Medical Ethic Essay Topics

A List Of Great Medical Ethics Topics For Your Essay


Medical ethics presents a range of study areas for all academic levels. There are enough materials and ideas for interesting medical ethics topics for your essay. The choice of a topic should be guided by among other things:-

  • The scope of your academic level
  • Availability of research materials
  • Your area of interest
  • Absence of extensive research in the area

Common medical ethics essay topics are boring to read and will not compel your teacher to give a good score unless you have an outstanding point of view to present. The wording of your medical ethics essay topic should arouse curiosity and interest in the reader. It must capture your point of view or position which will be justified in the body.

While there are many areas of study in medicine, not all are controversial. Some controversy is hyped while other debates are emotional to the point of drawing national outraged. When writing about medical ethics, it must dawn on you that you are dealing with delicate controversies. In some cases, it will pit available technology against social, religious or political views. In other cases, it is a discussion about the conflict between human rights and medicine. The most common contention is between personal will and technology. Whichever the case, there are numerous areas of study that will present very interesting materials and an opportunity to construct a compelling medical ethics essay. They include:-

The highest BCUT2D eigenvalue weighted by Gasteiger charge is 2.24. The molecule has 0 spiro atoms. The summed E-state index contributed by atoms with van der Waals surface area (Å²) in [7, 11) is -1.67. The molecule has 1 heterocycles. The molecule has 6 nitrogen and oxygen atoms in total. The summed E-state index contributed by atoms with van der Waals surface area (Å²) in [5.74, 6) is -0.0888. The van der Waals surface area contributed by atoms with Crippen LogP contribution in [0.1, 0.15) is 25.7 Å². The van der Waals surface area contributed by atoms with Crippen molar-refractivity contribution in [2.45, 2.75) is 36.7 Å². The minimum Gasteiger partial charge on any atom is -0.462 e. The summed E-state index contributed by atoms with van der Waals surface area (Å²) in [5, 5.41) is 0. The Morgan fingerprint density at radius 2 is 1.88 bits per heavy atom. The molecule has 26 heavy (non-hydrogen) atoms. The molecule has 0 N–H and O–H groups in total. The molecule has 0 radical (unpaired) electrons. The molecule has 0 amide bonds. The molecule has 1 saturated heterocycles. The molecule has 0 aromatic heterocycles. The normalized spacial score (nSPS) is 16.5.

1. Care at the end of life: Should advance directives by the patient be obeyed or those of relatives.
  2. Abortion: Does the mother have a right over the fetus? When does life begin? Should doctors terminate pregnancies if they detect a defect?
  3. Prenatal Genetic Testing: What should be the next step if scans reveal that your child has a defect? What should you do if you are a genetic defect carrier?
  4. Birth control: Should minors have access to birth control information and substances? What is the best age to introduce birth control substances and measures?
  5. Embryonic Harvesting: Should embryonic stem cells be harvested for disease treatment purposes?
  6. Organ donation: Must the organ come from a relative? Should organs be harvested from dead people?
  7. Personal Health Information: Who should be allowed to access your personal health information?